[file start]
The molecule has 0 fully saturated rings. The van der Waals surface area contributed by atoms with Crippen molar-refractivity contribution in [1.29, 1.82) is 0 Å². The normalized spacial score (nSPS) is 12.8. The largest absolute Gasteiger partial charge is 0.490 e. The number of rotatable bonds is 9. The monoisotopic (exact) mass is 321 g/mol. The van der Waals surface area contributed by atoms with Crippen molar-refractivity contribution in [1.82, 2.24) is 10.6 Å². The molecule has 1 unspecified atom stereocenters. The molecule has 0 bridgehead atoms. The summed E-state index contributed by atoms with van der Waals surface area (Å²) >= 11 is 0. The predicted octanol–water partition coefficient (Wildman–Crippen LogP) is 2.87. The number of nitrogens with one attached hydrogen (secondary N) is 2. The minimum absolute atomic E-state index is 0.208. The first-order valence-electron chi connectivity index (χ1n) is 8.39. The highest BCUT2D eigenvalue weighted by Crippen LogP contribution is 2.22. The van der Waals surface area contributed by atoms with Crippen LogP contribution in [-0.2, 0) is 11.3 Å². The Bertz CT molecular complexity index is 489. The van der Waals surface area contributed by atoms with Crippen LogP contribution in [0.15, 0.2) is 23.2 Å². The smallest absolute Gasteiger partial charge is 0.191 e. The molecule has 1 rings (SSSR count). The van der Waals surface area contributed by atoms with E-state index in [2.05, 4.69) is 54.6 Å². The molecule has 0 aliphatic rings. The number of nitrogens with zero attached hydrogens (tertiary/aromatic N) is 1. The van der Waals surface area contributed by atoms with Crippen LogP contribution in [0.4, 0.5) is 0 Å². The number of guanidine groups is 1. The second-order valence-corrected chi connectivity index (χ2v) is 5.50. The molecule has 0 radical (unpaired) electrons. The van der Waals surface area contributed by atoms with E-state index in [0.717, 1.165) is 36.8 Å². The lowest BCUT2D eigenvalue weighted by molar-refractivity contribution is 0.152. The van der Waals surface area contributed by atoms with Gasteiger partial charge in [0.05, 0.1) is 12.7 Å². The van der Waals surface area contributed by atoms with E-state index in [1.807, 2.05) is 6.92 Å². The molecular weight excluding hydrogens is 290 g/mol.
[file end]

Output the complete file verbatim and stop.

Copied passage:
The molecule has 0 fully saturated rings. The van der Waals surface area contributed by atoms with Crippen molar-refractivity contribution in [1.29, 1.82) is 0 Å². The normalized spacial score (nSPS) is 12.8. The largest absolute Gasteiger partial charge is 0.490 e. The number of rotatable bonds is 9. The monoisotopic (exact) mass is 321 g/mol. The van der Waals surface area contributed by atoms with Crippen molar-refractivity contribution in [1.82, 2.24) is 10.6 Å². The molecule has 1 unspecified atom stereocenters. The molecule has 0 bridgehead atoms. The summed E-state index contributed by atoms with van der Waals surface area (Å²) >= 11 is 0. The predicted octanol–water partition coefficient (Wildman–Crippen LogP) is 2.87. The number of nitrogens with one attached hydrogen (secondary N) is 2. The minimum absolute atomic E-state index is 0.208. The first-order valence-electron chi connectivity index (χ1n) is 8.39. The highest BCUT2D eigenvalue weighted by Crippen LogP contribution is 2.22. The van der Waals surface area contributed by atoms with Crippen LogP contribution in [-0.2, 0) is 11.3 Å². The Bertz CT molecular complexity index is 489. The van der Waals surface area contributed by atoms with Crippen LogP contribution in [0.15, 0.2) is 23.2 Å². The smallest absolute Gasteiger partial charge is 0.191 e. The molecule has 1 rings (SSSR count). The van der Waals surface area contributed by atoms with E-state index in [2.05, 4.69) is 54.6 Å². The molecule has 0 aliphatic rings. The number of nitrogens with zero attached hydrogens (tertiary/aromatic N) is 1. The van der Waals surface area contributed by atoms with Crippen LogP contribution in [0.4, 0.5) is 0 Å². The number of guanidine groups is 1. The second-order valence-corrected chi connectivity index (χ2v) is 5.50. The molecule has 0 radical (unpaired) electrons. The van der Waals surface area contributed by atoms with E-state index in [0.717, 1.165) is 36.8 Å². The lowest BCUT2D eigenvalue weighted by molar-refractivity contribution is 0.152. The van der Waals surface area contributed by atoms with Gasteiger partial charge in [0.05, 0.1) is 12.7 Å². The van der Waals surface area contributed by atoms with E-state index in [1.807, 2.05) is 6.92 Å². The molecular weight excluding hydrogens is 290 g/mol.